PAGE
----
While Malta has received some migrants, most of the boat migrants in the Mediterranean have bypassed these southern islands. In late 2016 and early 2017, the bulk of the migration waves from Africa to Europe went via Libya to Italy. Some Western humanitarian organizations have essentially aided human traffickers and acted as taxis for illegal immigrants.

Svalbard is a Norwegian-controlled archipelago in the Arctic Ocean. The largest island is Spitsbergen. Almost all the human inhabitants live there. The Gulf Stream brings warm water from the Gulf of Mexico across the Atlantic Ocean. It has a major impact on the climate in parts of northwestern Europe, including Svalbard. Its climate is Arctic, but Spitsbergen enjoys significantly higher temperatures than places at the same latitude in Russia or Canada.

If you visit in the winter, as I did, Malta can be slightly chilly and windy. Even in mid-winter, however, Valletta, Malta is usually warmer than Longyearbyen, Svalbard is in mid-summer. When I visited in May 2017, the temperature in Longyearbyen hovered around minus 5 degrees Celsius (23F). It rarely gets higher than 15 degrees above (59F) during the summer.

The most striking contrast between Malta and Svalbard is population. The population density of Svalbard is about 0.045 human beings per square kilometer. The population density of Malta is more than thirty thousand times greater than this. Svalbard is substantially larger than Denmark (excluding Greenland and the Faroe Islands), but has fewer than three thousand inhabitants. Much of Svalbard is covered by glaciers. It looks a little bit like northern Europe may have done during the last Ice Age.

I took a direct flight from Oslo to Longyearbyen with the airline Norwegian. The trip lasted nearly three hours, making it probably the longest domestic flight in Europe, at least outside of Russia. Longyearbyen is the largest settlement and “capital” of Svalbard. In the summer, its harbor is usually ice-free and can be visited by ships.

Located at a latitude of 78°N, Longyearbyen is closer to the North Pole than to Oslo. It is a modern community of families with a university campus, a newspaper, the Svalbard Global Seed Vault, shops, museums, kindergartens, a church and various cultural activities. It is the world’s northernmost settlement of any kind with greater than 1,000 permanent residents.

Known as Longyear City until 1926, the town was established by the American coal miner John Munro Longyear (1850-1922). He started coal mining there in 1906. Operations were taken over by the Norwegian company Store Norske Spitsbergen Kulkompani in 1916.

The second-largest settlement in Svalbard is the mining community Barentsburg, located 40 km to the south-west of Longyearbyen. The small research station of Ny-Ålesund on Spitsbergen is claimed to be the northernmost settlement in the world with a permanent civilian population. A few settlements are farther north in Canada or Greenland, but these are populated by rotating groups of researchers or military personnel. There are families with children living on Svalbard, with schools operating in both Longyearbyen and Barentsburg.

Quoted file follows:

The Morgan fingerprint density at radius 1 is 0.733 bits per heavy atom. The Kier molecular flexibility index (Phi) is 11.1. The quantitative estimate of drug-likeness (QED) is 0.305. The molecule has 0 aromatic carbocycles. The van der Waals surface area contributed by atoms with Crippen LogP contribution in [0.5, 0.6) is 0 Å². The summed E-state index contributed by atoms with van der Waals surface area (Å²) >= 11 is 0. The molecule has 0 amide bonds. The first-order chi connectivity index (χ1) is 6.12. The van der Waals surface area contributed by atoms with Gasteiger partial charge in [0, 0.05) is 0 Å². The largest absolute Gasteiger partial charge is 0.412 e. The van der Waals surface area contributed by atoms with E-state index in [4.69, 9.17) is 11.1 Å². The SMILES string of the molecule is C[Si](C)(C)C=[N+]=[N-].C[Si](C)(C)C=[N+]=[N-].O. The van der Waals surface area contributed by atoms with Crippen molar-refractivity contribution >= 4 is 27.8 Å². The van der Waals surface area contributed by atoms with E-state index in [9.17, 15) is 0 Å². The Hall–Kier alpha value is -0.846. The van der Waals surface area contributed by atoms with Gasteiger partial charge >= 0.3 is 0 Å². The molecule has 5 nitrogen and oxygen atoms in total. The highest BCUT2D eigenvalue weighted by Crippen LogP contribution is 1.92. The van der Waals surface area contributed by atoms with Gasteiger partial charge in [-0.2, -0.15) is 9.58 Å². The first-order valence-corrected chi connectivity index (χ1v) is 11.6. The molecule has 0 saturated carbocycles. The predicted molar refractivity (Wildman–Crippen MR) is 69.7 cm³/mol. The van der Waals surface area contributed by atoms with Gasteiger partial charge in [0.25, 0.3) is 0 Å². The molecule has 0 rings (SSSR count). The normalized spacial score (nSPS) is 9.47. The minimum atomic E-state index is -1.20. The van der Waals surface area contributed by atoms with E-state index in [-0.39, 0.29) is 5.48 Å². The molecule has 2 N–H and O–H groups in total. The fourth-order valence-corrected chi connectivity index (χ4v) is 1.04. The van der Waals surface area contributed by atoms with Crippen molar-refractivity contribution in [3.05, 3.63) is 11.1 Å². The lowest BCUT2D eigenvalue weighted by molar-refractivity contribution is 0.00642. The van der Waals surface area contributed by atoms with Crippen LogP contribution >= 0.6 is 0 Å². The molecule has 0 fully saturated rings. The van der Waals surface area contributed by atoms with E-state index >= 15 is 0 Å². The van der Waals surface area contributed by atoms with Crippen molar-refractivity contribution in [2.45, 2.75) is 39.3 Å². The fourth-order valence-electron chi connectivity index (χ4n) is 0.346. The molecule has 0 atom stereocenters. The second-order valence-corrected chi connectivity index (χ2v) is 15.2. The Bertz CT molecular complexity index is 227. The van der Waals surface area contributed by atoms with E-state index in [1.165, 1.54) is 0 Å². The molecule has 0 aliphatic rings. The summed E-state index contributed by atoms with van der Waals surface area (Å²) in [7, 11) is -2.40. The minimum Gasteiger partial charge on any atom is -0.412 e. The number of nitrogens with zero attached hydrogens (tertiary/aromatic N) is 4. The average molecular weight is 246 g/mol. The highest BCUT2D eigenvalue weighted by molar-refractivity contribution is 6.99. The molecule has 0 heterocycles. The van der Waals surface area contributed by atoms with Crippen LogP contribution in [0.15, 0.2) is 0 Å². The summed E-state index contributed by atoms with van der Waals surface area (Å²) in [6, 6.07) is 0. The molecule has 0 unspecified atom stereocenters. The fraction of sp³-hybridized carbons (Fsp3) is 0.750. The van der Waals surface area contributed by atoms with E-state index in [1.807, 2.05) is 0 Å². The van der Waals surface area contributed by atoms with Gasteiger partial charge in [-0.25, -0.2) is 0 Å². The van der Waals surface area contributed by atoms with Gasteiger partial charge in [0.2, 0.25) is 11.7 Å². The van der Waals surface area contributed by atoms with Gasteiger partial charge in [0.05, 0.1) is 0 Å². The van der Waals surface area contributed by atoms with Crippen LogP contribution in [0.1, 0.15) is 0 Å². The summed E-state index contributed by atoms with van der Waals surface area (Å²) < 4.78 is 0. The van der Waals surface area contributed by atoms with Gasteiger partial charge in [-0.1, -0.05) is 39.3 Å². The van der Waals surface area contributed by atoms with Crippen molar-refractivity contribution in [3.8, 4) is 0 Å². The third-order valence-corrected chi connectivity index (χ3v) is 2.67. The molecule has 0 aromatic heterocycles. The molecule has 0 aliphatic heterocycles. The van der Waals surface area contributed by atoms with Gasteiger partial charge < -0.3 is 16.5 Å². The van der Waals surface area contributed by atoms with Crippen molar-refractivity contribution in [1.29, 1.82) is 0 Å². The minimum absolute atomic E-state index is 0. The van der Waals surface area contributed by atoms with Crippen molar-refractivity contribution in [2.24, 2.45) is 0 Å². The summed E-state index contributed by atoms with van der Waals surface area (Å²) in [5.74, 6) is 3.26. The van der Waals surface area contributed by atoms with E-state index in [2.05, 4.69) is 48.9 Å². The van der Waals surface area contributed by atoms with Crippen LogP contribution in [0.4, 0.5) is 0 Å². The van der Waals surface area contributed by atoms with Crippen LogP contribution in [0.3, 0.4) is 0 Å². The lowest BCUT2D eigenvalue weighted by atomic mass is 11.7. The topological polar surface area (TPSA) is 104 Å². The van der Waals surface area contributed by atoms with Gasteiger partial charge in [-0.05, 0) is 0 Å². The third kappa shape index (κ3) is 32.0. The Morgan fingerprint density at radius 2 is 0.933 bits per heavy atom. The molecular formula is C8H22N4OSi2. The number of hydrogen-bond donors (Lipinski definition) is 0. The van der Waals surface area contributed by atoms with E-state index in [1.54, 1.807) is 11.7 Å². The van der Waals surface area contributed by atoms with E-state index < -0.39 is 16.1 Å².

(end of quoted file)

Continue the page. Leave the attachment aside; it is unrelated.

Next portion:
Svalbard is Norway in some ways. It has Norwegian telephone numbers and postal addresses and uses Norwegian kroner for commercial transactions. Yet it is not quite like the mainland. For instance, Norway is a member of the Schengen Area. Svalbard is not. Activities on Svalbard are regulated by the unique Svalbard Treaty from 1920. All countries that have signed this treaty recognize Norway’s sovereignty over Svalbard. Yet commercial activities on the islands should be equally open to all countries that have signed the agreement.

I was told that the last country to sign the Svalbard Treaty was North Korea. Does that mean that North Koreans can start coal mining or running dog sled tours for Chinese tourists there tomorrow? Technically yes, they can. However, they must respect Norwegian law, they cannot use their own national currency there and, most importantly, they cannot set up any military base there. Svalbard is a demilitarized zone.

Barentsburg is populated by Russians and Ukrainians. They seem to get along well there, despite tensions in the Ukraine. The relationship between Russians and Norwegians has been good for years, even during the Cold War. Barentsburg has a statue of Lenin dating back to Soviet times. But it also has a museum, a brewery/pub, a hotel and a small Orthodox Church.

More people have snowmobiles than cars in these settlements. There are only a few kilometers of roads where you can drive a car. If you want to travel between Longyearbyen and Barentsburg, you use snowmobile, ship or helicopter.

Coal is still mined in Longyearbyen and Barentsburg, yet on a smaller scale than before. Most of the coal is exported. Some of it is used in local coal power plants to generate electricity for the settlements. Tourism and research have become increasingly important to sustain and employ the people living in Svalbard.